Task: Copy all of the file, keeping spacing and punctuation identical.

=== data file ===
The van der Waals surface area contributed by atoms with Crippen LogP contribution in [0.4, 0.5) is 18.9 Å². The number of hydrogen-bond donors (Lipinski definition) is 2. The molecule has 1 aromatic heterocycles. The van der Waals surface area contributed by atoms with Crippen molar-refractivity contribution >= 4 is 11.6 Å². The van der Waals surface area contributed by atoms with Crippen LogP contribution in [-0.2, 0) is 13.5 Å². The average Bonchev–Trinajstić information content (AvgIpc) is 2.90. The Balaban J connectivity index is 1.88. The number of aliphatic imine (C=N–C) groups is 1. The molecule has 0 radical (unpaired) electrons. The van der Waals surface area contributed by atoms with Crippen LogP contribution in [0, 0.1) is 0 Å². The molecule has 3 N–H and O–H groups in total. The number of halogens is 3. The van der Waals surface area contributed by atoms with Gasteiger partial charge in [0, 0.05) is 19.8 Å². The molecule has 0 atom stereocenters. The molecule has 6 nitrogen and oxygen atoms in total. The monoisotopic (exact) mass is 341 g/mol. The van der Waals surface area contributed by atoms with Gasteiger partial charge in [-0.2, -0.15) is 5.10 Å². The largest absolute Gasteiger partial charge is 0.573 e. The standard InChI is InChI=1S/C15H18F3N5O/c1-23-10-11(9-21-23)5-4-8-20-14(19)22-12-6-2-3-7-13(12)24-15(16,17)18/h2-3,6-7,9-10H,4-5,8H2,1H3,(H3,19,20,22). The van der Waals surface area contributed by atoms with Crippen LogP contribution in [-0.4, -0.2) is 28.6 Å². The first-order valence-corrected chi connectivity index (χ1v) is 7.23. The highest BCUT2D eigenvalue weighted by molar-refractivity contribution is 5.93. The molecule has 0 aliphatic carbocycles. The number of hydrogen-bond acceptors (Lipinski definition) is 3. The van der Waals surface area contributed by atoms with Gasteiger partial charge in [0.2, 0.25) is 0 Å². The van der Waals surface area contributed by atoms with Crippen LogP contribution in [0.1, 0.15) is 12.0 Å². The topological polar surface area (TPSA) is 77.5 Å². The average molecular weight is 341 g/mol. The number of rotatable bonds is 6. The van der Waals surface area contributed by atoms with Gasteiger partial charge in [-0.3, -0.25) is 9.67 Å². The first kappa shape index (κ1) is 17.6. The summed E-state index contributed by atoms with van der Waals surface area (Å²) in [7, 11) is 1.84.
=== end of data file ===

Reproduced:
The van der Waals surface area contributed by atoms with Crippen LogP contribution in [0.4, 0.5) is 18.9 Å². The number of hydrogen-bond donors (Lipinski definition) is 2. The molecule has 1 aromatic heterocycles. The van der Waals surface area contributed by atoms with Crippen molar-refractivity contribution >= 4 is 11.6 Å². The van der Waals surface area contributed by atoms with Crippen LogP contribution in [-0.2, 0) is 13.5 Å². The average Bonchev–Trinajstić information content (AvgIpc) is 2.90. The Balaban J connectivity index is 1.88. The number of aliphatic imine (C=N–C) groups is 1. The molecule has 0 radical (unpaired) electrons. The van der Waals surface area contributed by atoms with Crippen LogP contribution in [0, 0.1) is 0 Å². The molecule has 3 N–H and O–H groups in total. The number of halogens is 3. The van der Waals surface area contributed by atoms with Gasteiger partial charge in [0, 0.05) is 19.8 Å². The molecule has 0 atom stereocenters. The molecule has 6 nitrogen and oxygen atoms in total. The monoisotopic (exact) mass is 341 g/mol. The van der Waals surface area contributed by atoms with Gasteiger partial charge in [-0.2, -0.15) is 5.10 Å². The largest absolute Gasteiger partial charge is 0.573 e. The standard InChI is InChI=1S/C15H18F3N5O/c1-23-10-11(9-21-23)5-4-8-20-14(19)22-12-6-2-3-7-13(12)24-15(16,17)18/h2-3,6-7,9-10H,4-5,8H2,1H3,(H3,19,20,22). The van der Waals surface area contributed by atoms with Crippen LogP contribution in [-0.4, -0.2) is 28.6 Å². The first-order valence-corrected chi connectivity index (χ1v) is 7.23. The highest BCUT2D eigenvalue weighted by molar-refractivity contribution is 5.93. The molecule has 0 aliphatic carbocycles. The number of hydrogen-bond acceptors (Lipinski definition) is 3. The van der Waals surface area contributed by atoms with Gasteiger partial charge in [0.2, 0.25) is 0 Å². The van der Waals surface area contributed by atoms with Crippen LogP contribution in [0.1, 0.15) is 12.0 Å². The topological polar surface area (TPSA) is 77.5 Å². The average molecular weight is 341 g/mol. The number of rotatable bonds is 6. The van der Waals surface area contributed by atoms with Gasteiger partial charge in [-0.3, -0.25) is 9.67 Å². The first kappa shape index (κ1) is 17.6. The summed E-state index contributed by atoms with van der Waals surface area (Å²) in [7, 11) is 1.84.